LHS math seniors visit middle school 10 times to help students there in math
LYNDEN — Students from Jordan VanderVeen’s AP Calculus class at Lynden High School became teachers for the past month, working with students at Lynden Middle School to present and then help solve math problems.
VanderVeen’s students visited the middle school 10 times in May and June presenting problems to students and helping them work through them. Their first day at the middle school was May 16, two days after the national exam for their class.
“After the exam, students have finished the curriculum, so we look to learn other facets of mathematics than simply being able to ‘do more math,’” VanderVeen said.
This was the fourth year of AP Calculus students working with younger students after the national exam.
“During this process, each high school student presented a challenging, accessible and extendable problem to a group of about 20 middle school students,” VanderVeen said. “In this way, each high school student had a chance to be the teacher to a group of middle school students.”
For the high school students, mostly seniors, it is also a way for them to give back to younger students.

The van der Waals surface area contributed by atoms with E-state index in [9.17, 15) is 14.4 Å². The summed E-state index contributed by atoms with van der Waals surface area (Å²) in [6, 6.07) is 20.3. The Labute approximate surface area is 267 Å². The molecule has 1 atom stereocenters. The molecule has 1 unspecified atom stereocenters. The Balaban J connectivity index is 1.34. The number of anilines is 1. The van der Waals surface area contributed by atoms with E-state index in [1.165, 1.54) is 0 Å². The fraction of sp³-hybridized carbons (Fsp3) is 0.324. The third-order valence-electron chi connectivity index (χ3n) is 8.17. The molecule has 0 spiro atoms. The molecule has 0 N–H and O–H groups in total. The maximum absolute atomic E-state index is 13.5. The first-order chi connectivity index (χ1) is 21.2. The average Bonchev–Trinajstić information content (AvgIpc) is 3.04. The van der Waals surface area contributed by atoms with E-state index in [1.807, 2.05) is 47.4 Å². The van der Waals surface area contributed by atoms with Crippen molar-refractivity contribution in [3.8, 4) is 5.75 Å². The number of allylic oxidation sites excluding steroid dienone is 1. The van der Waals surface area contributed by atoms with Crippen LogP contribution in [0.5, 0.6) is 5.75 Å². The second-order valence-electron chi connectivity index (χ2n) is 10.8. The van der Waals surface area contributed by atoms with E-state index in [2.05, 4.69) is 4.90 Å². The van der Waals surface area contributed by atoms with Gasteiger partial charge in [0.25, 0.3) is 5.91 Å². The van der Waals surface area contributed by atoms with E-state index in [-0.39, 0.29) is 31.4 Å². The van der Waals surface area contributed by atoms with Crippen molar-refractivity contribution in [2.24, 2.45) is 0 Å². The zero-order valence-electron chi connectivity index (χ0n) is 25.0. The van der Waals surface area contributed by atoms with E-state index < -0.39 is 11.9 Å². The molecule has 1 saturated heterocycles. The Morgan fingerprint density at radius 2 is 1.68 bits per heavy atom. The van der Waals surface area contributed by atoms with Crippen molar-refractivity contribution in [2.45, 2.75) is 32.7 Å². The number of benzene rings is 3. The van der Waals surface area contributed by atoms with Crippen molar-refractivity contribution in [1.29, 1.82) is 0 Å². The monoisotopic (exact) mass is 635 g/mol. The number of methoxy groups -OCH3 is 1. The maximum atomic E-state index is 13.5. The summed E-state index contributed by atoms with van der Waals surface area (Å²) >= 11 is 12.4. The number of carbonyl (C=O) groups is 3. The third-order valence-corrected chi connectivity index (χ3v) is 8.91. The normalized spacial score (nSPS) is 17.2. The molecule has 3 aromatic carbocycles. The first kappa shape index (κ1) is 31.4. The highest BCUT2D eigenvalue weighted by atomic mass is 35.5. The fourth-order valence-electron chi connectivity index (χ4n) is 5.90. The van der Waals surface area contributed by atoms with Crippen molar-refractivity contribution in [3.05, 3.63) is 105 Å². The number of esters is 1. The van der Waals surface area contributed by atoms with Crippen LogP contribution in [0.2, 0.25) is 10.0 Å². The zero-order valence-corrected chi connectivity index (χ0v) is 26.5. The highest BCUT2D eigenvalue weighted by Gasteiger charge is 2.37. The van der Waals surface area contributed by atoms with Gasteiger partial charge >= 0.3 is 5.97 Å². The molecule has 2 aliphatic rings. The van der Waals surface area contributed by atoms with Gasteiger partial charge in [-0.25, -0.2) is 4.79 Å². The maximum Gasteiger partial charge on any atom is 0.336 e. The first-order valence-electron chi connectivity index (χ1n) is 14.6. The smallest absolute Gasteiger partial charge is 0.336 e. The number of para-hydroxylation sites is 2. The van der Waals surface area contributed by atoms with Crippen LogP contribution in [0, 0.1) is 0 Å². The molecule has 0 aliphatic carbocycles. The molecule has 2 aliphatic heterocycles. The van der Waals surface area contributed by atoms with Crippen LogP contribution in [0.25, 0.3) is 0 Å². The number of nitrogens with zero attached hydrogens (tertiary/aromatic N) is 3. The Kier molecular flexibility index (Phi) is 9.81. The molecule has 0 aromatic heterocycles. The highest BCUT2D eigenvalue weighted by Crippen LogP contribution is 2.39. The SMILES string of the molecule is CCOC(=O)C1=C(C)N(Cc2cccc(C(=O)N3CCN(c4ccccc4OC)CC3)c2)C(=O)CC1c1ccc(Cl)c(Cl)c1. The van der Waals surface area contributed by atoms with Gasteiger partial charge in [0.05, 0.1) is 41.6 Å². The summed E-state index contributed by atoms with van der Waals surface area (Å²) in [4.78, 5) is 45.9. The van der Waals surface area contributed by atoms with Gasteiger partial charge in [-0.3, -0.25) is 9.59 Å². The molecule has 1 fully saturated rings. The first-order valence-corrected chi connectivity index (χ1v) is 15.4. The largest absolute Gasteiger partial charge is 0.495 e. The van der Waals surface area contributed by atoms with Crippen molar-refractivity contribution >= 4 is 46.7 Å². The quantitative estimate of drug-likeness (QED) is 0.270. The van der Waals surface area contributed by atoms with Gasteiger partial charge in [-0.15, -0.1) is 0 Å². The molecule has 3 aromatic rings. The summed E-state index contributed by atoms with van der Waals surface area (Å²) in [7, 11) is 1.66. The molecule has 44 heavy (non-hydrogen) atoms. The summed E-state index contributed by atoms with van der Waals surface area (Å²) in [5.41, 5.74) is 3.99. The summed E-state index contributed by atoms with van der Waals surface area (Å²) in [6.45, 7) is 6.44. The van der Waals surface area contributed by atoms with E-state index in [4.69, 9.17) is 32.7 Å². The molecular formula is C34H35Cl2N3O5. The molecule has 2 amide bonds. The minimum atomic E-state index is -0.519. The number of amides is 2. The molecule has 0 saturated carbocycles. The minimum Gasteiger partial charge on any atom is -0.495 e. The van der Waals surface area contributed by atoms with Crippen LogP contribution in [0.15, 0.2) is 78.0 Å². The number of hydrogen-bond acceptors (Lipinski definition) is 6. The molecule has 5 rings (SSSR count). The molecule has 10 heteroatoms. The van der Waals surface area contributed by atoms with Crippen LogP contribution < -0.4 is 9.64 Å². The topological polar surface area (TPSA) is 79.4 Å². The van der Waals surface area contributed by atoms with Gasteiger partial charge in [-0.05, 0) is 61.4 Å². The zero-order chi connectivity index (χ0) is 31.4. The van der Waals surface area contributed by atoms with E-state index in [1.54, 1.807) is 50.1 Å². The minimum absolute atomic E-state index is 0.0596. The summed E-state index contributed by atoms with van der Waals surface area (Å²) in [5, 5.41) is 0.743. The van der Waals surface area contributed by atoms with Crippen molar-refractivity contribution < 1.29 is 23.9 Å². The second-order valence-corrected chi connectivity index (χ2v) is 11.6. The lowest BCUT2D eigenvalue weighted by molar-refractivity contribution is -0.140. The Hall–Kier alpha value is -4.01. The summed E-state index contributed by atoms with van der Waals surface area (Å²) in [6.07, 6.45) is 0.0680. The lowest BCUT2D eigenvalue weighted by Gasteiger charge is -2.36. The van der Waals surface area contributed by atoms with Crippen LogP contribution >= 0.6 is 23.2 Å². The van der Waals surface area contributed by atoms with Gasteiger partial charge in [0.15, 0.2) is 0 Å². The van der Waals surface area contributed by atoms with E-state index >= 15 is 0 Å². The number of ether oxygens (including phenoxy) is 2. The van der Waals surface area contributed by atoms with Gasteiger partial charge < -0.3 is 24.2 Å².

Elijah Vander Haak said it was great to be able to help younger kids who are excited to learn and think in new ways.
VanderVeen’s students also had to work through the challenging parts of being a teacher.
“I learned that there is a fine line between helping too much and making it too easy and not helping enough,” Tabita Revak said.
Revak also said she saw students learning that making mistakes isn’t something to be embarrassed about, but something that ends up being helpful in figuring out the right answer.
Jonathan Irion said he learned that teaching is a careful mix of doing and letting others do work.
There were also some alternative methods of problem solving the high schoolers were able to share with the younger students.
“During our time at the middle school while working on math problems with younger students, I attempted to share problem solving skills I’ve found useful in the last four years of high school — the main skill being consistently banging our heads against the problem until we get a break,” Ben Valley said.
Having high schoolers in the middle school classroom served as a way for both groups of students to think about math in different ways. Katie Vopnford said she had to find new ways to explain things in a way that would actually help a middle school student.
“It was really hard to be hands-off and let the students take the lead,” she said.